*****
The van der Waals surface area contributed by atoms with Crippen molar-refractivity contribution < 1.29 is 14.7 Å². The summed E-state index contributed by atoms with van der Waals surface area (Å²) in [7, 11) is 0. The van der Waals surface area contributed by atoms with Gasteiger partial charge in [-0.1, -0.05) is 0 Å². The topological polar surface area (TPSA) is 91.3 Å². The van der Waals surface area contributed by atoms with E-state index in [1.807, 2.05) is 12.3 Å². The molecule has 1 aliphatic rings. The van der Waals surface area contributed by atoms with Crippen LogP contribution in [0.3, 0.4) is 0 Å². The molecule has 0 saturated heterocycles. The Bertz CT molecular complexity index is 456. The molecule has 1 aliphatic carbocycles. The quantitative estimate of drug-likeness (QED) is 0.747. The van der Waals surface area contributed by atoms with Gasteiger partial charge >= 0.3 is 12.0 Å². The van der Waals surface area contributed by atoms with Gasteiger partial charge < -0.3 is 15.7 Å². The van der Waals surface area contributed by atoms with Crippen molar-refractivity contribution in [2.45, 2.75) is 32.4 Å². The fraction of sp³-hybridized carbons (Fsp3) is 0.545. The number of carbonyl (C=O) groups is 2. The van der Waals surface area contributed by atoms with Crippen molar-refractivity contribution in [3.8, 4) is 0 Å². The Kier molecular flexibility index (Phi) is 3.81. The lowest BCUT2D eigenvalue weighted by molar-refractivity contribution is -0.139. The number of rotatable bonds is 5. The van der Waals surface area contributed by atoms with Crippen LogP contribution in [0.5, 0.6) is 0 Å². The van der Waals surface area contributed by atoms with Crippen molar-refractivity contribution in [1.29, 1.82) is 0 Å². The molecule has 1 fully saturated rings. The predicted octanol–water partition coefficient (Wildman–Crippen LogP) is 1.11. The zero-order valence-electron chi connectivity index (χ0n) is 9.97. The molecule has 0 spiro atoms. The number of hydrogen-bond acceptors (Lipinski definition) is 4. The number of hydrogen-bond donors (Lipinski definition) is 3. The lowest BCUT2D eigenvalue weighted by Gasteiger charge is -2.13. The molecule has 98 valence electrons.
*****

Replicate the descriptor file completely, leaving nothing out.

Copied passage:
The van der Waals surface area contributed by atoms with Crippen molar-refractivity contribution < 1.29 is 14.7 Å². The summed E-state index contributed by atoms with van der Waals surface area (Å²) in [7, 11) is 0. The van der Waals surface area contributed by atoms with Gasteiger partial charge in [-0.1, -0.05) is 0 Å². The topological polar surface area (TPSA) is 91.3 Å². The van der Waals surface area contributed by atoms with E-state index in [1.807, 2.05) is 12.3 Å². The molecule has 1 aliphatic rings. The van der Waals surface area contributed by atoms with Crippen LogP contribution in [0.3, 0.4) is 0 Å². The molecule has 0 saturated heterocycles. The Bertz CT molecular complexity index is 456. The molecule has 1 aliphatic carbocycles. The quantitative estimate of drug-likeness (QED) is 0.747. The van der Waals surface area contributed by atoms with Gasteiger partial charge >= 0.3 is 12.0 Å². The van der Waals surface area contributed by atoms with Gasteiger partial charge < -0.3 is 15.7 Å². The van der Waals surface area contributed by atoms with Crippen molar-refractivity contribution in [2.45, 2.75) is 32.4 Å². The fraction of sp³-hybridized carbons (Fsp3) is 0.545. The number of carbonyl (C=O) groups is 2. The van der Waals surface area contributed by atoms with Crippen molar-refractivity contribution in [3.8, 4) is 0 Å². The Kier molecular flexibility index (Phi) is 3.81. The lowest BCUT2D eigenvalue weighted by molar-refractivity contribution is -0.139. The number of rotatable bonds is 5. The van der Waals surface area contributed by atoms with Crippen LogP contribution in [0.5, 0.6) is 0 Å². The van der Waals surface area contributed by atoms with Crippen molar-refractivity contribution in [1.29, 1.82) is 0 Å². The molecule has 1 fully saturated rings. The predicted octanol–water partition coefficient (Wildman–Crippen LogP) is 1.11. The zero-order valence-electron chi connectivity index (χ0n) is 9.97. The molecule has 0 spiro atoms. The number of hydrogen-bond acceptors (Lipinski definition) is 4. The number of hydrogen-bond donors (Lipinski definition) is 3. The lowest BCUT2D eigenvalue weighted by Gasteiger charge is -2.13. The molecule has 98 valence electrons.